“No matter what they're charging to get in, it's worth more to get out.”
― Roger Ebert
My wonderful Mary surprised our 11-year-old son, Bryant, and I with tickets to the movies Thursday night.
Given the circumstances our children had the day off from school Friday – obviously due to the Cinco de Mayo holiday weekend – it was both a wonderful opportunity to provide some escape from the daily grind and a chance to spend some quality time with 60 percent of the family.
So we got a babysitter for the girls, and off we went for the premier of “Iron Man 3.” The Marvel comics movies of late have become something in which Bryant and I share common interest.
Mary didn’t just spring for any old tickets. As we headed east toward the movie theatre, it became apparent were in for a real treat – the latest Marvel installment, “Iron Man 3,” in IMAX 3D.
Despite my overwhelming concern we might need a small loan or at least federal grant to afford this outing, I stayed true to my instincts and chose to bask in the ignorance of what those tickets cost.
The fact is, it’s not often a family of five can enjoy the extravagance of such a movie experience on a meager newspaperman’s salary. That, coupled with the movie in choice’s content, compelled us to leave two-fifth of the family at home.
In retrospect, four hours with a babysitter may have left us holding the economic short straw as opposed to allowing the girls to go and take in the latest animated flick of the day.
Either way, it meant splitting up the family. And it appears we made the right decision to forego the girls’ participation on this outing.
Still clinging to my ignorance of the costs involved, it was an outstanding movie with some great twists. And the experience of watching it on a four-story wall with surround sound and three-dimensional effects that put you right in the action made it all the better.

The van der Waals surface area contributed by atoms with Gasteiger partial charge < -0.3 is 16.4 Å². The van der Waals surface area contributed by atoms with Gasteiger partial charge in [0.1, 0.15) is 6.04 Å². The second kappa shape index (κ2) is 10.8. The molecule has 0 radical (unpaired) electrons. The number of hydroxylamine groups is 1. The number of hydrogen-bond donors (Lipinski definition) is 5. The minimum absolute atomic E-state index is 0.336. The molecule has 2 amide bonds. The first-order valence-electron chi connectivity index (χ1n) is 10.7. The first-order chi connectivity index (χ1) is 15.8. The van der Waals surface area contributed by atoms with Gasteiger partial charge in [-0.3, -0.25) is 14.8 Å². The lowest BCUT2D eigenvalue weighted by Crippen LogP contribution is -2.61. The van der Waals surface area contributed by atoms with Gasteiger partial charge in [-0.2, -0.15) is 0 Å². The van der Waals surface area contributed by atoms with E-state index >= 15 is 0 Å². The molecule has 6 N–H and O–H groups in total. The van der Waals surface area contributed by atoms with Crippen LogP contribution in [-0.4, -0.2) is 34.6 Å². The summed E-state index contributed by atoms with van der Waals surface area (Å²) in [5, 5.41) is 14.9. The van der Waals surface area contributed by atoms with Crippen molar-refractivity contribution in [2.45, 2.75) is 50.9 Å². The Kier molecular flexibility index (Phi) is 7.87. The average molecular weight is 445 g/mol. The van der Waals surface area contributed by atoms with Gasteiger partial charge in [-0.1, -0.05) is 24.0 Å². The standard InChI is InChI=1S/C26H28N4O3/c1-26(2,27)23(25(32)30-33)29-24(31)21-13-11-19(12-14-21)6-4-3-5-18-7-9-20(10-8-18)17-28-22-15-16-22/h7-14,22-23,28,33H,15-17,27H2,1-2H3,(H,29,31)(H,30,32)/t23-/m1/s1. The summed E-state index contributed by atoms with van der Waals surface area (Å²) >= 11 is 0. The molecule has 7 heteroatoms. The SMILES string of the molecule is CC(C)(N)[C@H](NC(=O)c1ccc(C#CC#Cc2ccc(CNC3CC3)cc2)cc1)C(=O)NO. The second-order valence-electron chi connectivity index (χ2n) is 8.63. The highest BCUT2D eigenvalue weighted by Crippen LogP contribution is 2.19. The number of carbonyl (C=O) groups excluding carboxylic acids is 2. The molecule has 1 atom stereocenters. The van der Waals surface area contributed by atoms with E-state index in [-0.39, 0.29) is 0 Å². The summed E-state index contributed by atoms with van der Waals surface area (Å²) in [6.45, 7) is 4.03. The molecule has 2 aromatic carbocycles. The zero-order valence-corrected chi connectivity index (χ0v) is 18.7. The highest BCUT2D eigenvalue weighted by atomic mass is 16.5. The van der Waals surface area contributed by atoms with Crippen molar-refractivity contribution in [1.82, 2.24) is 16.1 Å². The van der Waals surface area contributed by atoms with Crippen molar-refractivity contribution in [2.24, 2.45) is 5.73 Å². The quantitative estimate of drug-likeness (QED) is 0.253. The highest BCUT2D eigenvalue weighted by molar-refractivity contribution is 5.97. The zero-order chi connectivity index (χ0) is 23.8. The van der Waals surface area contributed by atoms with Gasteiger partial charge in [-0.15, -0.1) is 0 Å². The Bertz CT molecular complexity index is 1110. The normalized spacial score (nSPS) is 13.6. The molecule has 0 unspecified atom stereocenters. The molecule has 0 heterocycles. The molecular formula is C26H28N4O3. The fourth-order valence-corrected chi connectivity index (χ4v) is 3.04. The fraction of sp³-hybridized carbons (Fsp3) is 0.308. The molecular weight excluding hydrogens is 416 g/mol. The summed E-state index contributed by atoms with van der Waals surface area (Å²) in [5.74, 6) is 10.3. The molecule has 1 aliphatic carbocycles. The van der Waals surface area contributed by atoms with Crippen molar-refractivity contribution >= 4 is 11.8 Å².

When you go, make sure to check out the final scene following the credits as has come to be tradition in the Marvel movies. It’s worth the wait.
As we took our seats in the stadium that was the IMAX theater Thursday night, Mary opted to take orders and grab snacks – dinner for me – before the movie started. Instead of a drink carrier, a forklift might have been more appropriate for the incredible size options. The popcorn reminded me of the ball pit at Chucky Cheese’s. And she ordered the medium.
I shudder to wonder whether an attendant would arrive at your seat with a kiddie pool filled with your beverage of choice and extra-long straw had she opted for the large.
It’s a theory Jimmy Buffett ponders in his lesser-known hit, “Fruitcakes,” and I tend to agree with him as I reminisce about the gentleman next to me trying to fish out that last Junior Mint from the 5-pound box he bought.
So maybe I’m out of touch when it comes to going to the movies. Maybe I’ve become comfortable with kicking back in my recliner to watch the latest offering on Netflix or Hulu Plus or at the Redbox kiosk.
I’m not too sure even that argument holds water because the reclining seat at the IMAX 3D movie may have been more comfortable than my worn-out recliner.
Then again, with the money we spent Thursday night, I could have bought a new recliner, along with a kiddie pool and Jimmy Buffett’s new disc, for that matter.
But as we drove back west toward reality Thursday night, the car was filled with memorable movie moments and actual conversation. We discussed theories on who the next hero-bad guy combination would be and which parts were the scariest.
So as much as we spent – and I still don’t want to know – I think the experience may be worth more than anything. In fact, I’ll even consider it an investment in family.
At least that’s what I’m telling the IRS next year when I file my taxes.
Jared Felkins is The Democrat’s director of content. Email him at firstname.lastname@example.org or follow him on Twitter @paperboyfelkins.